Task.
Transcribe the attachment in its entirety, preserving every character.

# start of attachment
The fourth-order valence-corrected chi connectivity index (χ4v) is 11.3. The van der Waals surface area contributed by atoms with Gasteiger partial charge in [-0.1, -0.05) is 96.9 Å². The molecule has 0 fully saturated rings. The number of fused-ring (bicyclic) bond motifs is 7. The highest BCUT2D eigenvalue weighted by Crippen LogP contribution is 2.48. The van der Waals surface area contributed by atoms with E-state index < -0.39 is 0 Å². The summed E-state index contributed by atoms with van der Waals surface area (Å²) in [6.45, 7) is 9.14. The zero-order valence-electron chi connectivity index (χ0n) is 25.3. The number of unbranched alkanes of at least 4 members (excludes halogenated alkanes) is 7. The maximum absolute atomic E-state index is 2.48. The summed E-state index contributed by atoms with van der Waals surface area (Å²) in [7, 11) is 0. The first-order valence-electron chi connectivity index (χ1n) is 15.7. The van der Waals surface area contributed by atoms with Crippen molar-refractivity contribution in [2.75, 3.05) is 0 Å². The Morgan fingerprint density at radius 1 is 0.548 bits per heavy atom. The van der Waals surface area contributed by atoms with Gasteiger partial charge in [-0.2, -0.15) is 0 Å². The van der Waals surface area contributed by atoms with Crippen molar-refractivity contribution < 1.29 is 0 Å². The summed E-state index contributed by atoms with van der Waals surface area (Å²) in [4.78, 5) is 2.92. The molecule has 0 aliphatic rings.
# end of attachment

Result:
The fourth-order valence-corrected chi connectivity index (χ4v) is 11.3. The van der Waals surface area contributed by atoms with Gasteiger partial charge in [-0.1, -0.05) is 96.9 Å². The molecule has 0 fully saturated rings. The number of fused-ring (bicyclic) bond motifs is 7. The highest BCUT2D eigenvalue weighted by Crippen LogP contribution is 2.48. The van der Waals surface area contributed by atoms with E-state index < -0.39 is 0 Å². The summed E-state index contributed by atoms with van der Waals surface area (Å²) in [6.45, 7) is 9.14. The zero-order valence-electron chi connectivity index (χ0n) is 25.3. The number of unbranched alkanes of at least 4 members (excludes halogenated alkanes) is 7. The maximum absolute atomic E-state index is 2.48. The summed E-state index contributed by atoms with van der Waals surface area (Å²) in [7, 11) is 0. The first-order valence-electron chi connectivity index (χ1n) is 15.7. The van der Waals surface area contributed by atoms with Crippen molar-refractivity contribution in [2.75, 3.05) is 0 Å². The Morgan fingerprint density at radius 1 is 0.548 bits per heavy atom. The van der Waals surface area contributed by atoms with Gasteiger partial charge in [-0.2, -0.15) is 0 Å². The van der Waals surface area contributed by atoms with Crippen molar-refractivity contribution < 1.29 is 0 Å². The summed E-state index contributed by atoms with van der Waals surface area (Å²) in [4.78, 5) is 2.92. The molecule has 0 aliphatic rings.